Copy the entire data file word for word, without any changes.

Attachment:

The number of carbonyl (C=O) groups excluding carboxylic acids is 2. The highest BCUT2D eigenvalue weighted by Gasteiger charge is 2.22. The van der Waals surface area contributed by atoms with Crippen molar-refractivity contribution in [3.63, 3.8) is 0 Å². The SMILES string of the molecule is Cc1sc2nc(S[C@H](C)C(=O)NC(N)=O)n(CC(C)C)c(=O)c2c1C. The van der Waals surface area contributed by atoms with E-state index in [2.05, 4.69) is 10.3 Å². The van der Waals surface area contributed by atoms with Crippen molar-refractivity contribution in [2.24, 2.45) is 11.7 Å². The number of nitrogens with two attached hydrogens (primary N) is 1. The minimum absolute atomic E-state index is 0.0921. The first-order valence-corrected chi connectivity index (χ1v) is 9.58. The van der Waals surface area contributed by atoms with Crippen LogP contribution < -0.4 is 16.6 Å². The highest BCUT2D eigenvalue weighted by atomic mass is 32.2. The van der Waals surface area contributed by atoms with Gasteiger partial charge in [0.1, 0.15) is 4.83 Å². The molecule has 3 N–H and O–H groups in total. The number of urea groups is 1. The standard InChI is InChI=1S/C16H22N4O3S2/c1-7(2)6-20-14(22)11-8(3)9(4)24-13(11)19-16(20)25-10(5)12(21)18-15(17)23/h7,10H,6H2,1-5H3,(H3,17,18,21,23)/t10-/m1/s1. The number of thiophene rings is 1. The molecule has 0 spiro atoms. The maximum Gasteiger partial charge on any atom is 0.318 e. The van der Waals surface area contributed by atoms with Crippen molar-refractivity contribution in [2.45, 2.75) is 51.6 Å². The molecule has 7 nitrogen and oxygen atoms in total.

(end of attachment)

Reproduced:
The number of carbonyl (C=O) groups excluding carboxylic acids is 2. The highest BCUT2D eigenvalue weighted by Gasteiger charge is 2.22. The van der Waals surface area contributed by atoms with Crippen molar-refractivity contribution in [3.63, 3.8) is 0 Å². The SMILES string of the molecule is Cc1sc2nc(S[C@H](C)C(=O)NC(N)=O)n(CC(C)C)c(=O)c2c1C. The van der Waals surface area contributed by atoms with E-state index in [2.05, 4.69) is 10.3 Å². The van der Waals surface area contributed by atoms with Crippen molar-refractivity contribution in [2.24, 2.45) is 11.7 Å². The number of nitrogens with two attached hydrogens (primary N) is 1. The minimum absolute atomic E-state index is 0.0921. The first-order valence-corrected chi connectivity index (χ1v) is 9.58. The van der Waals surface area contributed by atoms with Crippen LogP contribution < -0.4 is 16.6 Å². The highest BCUT2D eigenvalue weighted by atomic mass is 32.2. The van der Waals surface area contributed by atoms with Gasteiger partial charge in [0.1, 0.15) is 4.83 Å². The molecule has 3 N–H and O–H groups in total. The number of urea groups is 1. The standard InChI is InChI=1S/C16H22N4O3S2/c1-7(2)6-20-14(22)11-8(3)9(4)24-13(11)19-16(20)25-10(5)12(21)18-15(17)23/h7,10H,6H2,1-5H3,(H3,17,18,21,23)/t10-/m1/s1. The number of thiophene rings is 1. The molecule has 0 spiro atoms. The maximum Gasteiger partial charge on any atom is 0.318 e. The van der Waals surface area contributed by atoms with Crippen molar-refractivity contribution in [2.45, 2.75) is 51.6 Å². The molecule has 7 nitrogen and oxygen atoms in total.